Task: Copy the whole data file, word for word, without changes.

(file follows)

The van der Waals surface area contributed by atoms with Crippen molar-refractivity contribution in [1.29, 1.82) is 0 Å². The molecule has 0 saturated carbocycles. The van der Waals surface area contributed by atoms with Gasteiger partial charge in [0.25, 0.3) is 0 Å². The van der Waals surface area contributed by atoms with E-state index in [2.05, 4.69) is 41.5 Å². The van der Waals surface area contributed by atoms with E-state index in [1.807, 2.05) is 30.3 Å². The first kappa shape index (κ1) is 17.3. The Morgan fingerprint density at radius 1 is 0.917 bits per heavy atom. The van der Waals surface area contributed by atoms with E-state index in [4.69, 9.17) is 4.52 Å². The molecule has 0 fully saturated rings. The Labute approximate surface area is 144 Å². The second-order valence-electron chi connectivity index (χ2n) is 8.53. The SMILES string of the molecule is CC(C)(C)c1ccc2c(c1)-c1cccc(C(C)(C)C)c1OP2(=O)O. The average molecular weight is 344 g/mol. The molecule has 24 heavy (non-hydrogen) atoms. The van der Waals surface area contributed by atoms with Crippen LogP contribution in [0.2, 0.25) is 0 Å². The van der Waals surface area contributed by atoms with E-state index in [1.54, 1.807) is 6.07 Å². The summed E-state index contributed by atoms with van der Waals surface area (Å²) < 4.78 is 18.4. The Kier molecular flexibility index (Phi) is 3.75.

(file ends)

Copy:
The van der Waals surface area contributed by atoms with Crippen molar-refractivity contribution in [1.29, 1.82) is 0 Å². The molecule has 0 saturated carbocycles. The van der Waals surface area contributed by atoms with Gasteiger partial charge in [0.25, 0.3) is 0 Å². The van der Waals surface area contributed by atoms with E-state index in [2.05, 4.69) is 41.5 Å². The van der Waals surface area contributed by atoms with E-state index in [1.807, 2.05) is 30.3 Å². The first kappa shape index (κ1) is 17.3. The Morgan fingerprint density at radius 1 is 0.917 bits per heavy atom. The van der Waals surface area contributed by atoms with E-state index in [4.69, 9.17) is 4.52 Å². The molecule has 0 fully saturated rings. The Labute approximate surface area is 144 Å². The second-order valence-electron chi connectivity index (χ2n) is 8.53. The SMILES string of the molecule is CC(C)(C)c1ccc2c(c1)-c1cccc(C(C)(C)C)c1OP2(=O)O. The average molecular weight is 344 g/mol. The molecule has 24 heavy (non-hydrogen) atoms. The van der Waals surface area contributed by atoms with Crippen LogP contribution in [0.2, 0.25) is 0 Å². The van der Waals surface area contributed by atoms with E-state index in [1.54, 1.807) is 6.07 Å². The summed E-state index contributed by atoms with van der Waals surface area (Å²) < 4.78 is 18.4. The Kier molecular flexibility index (Phi) is 3.75.